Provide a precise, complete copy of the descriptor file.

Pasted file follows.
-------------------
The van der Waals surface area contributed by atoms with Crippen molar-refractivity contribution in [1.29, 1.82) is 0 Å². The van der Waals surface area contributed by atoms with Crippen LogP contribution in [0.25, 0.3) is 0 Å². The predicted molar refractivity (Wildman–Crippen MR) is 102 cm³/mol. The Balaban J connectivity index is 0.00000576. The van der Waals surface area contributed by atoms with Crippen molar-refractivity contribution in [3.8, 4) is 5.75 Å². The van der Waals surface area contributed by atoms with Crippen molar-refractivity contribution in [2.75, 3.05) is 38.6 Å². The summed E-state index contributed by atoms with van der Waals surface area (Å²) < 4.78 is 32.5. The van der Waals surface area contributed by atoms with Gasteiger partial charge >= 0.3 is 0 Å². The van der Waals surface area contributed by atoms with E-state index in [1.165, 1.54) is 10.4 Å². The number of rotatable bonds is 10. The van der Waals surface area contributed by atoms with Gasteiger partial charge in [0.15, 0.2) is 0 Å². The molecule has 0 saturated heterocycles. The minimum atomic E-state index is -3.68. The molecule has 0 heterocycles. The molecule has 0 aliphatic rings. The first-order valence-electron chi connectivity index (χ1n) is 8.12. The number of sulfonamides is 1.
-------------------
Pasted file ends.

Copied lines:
The van der Waals surface area contributed by atoms with Crippen molar-refractivity contribution in [1.29, 1.82) is 0 Å². The van der Waals surface area contributed by atoms with Crippen LogP contribution in [0.25, 0.3) is 0 Å². The predicted molar refractivity (Wildman–Crippen MR) is 102 cm³/mol. The Balaban J connectivity index is 0.00000576. The van der Waals surface area contributed by atoms with Crippen molar-refractivity contribution in [3.8, 4) is 5.75 Å². The van der Waals surface area contributed by atoms with Crippen molar-refractivity contribution in [2.75, 3.05) is 38.6 Å². The summed E-state index contributed by atoms with van der Waals surface area (Å²) < 4.78 is 32.5. The van der Waals surface area contributed by atoms with Gasteiger partial charge >= 0.3 is 0 Å². The van der Waals surface area contributed by atoms with E-state index in [1.165, 1.54) is 10.4 Å². The number of rotatable bonds is 10. The van der Waals surface area contributed by atoms with Gasteiger partial charge in [0.15, 0.2) is 0 Å². The molecule has 0 saturated heterocycles. The minimum atomic E-state index is -3.68. The molecule has 0 heterocycles. The molecule has 0 aliphatic rings. The first-order valence-electron chi connectivity index (χ1n) is 8.12. The number of sulfonamides is 1.